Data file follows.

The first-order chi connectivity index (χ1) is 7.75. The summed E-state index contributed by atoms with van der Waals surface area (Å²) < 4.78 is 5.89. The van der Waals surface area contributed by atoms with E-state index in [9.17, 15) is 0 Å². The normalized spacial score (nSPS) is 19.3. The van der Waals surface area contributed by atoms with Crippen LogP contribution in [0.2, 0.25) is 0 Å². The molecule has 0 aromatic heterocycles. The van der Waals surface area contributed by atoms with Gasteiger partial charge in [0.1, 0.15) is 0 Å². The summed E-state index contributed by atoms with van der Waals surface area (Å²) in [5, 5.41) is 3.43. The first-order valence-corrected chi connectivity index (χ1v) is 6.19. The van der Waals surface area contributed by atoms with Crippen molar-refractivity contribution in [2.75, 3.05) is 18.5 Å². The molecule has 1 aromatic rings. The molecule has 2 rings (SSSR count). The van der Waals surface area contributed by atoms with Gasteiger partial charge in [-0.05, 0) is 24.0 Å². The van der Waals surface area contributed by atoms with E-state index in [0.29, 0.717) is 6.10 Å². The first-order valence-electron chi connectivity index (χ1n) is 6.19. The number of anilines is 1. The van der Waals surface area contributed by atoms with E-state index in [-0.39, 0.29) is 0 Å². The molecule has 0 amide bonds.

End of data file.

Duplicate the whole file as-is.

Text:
The first-order chi connectivity index (χ1) is 7.75. The summed E-state index contributed by atoms with van der Waals surface area (Å²) < 4.78 is 5.89. The van der Waals surface area contributed by atoms with E-state index in [9.17, 15) is 0 Å². The normalized spacial score (nSPS) is 19.3. The van der Waals surface area contributed by atoms with Crippen LogP contribution in [0.2, 0.25) is 0 Å². The molecule has 0 aromatic heterocycles. The van der Waals surface area contributed by atoms with Gasteiger partial charge in [0.1, 0.15) is 0 Å². The summed E-state index contributed by atoms with van der Waals surface area (Å²) in [5, 5.41) is 3.43. The first-order valence-corrected chi connectivity index (χ1v) is 6.19. The van der Waals surface area contributed by atoms with Crippen molar-refractivity contribution in [2.75, 3.05) is 18.5 Å². The molecule has 1 aromatic rings. The molecule has 2 rings (SSSR count). The van der Waals surface area contributed by atoms with Gasteiger partial charge in [-0.05, 0) is 24.0 Å². The van der Waals surface area contributed by atoms with E-state index in [0.29, 0.717) is 6.10 Å². The first-order valence-electron chi connectivity index (χ1n) is 6.19. The number of anilines is 1. The van der Waals surface area contributed by atoms with E-state index in [-0.39, 0.29) is 0 Å². The molecule has 0 amide bonds.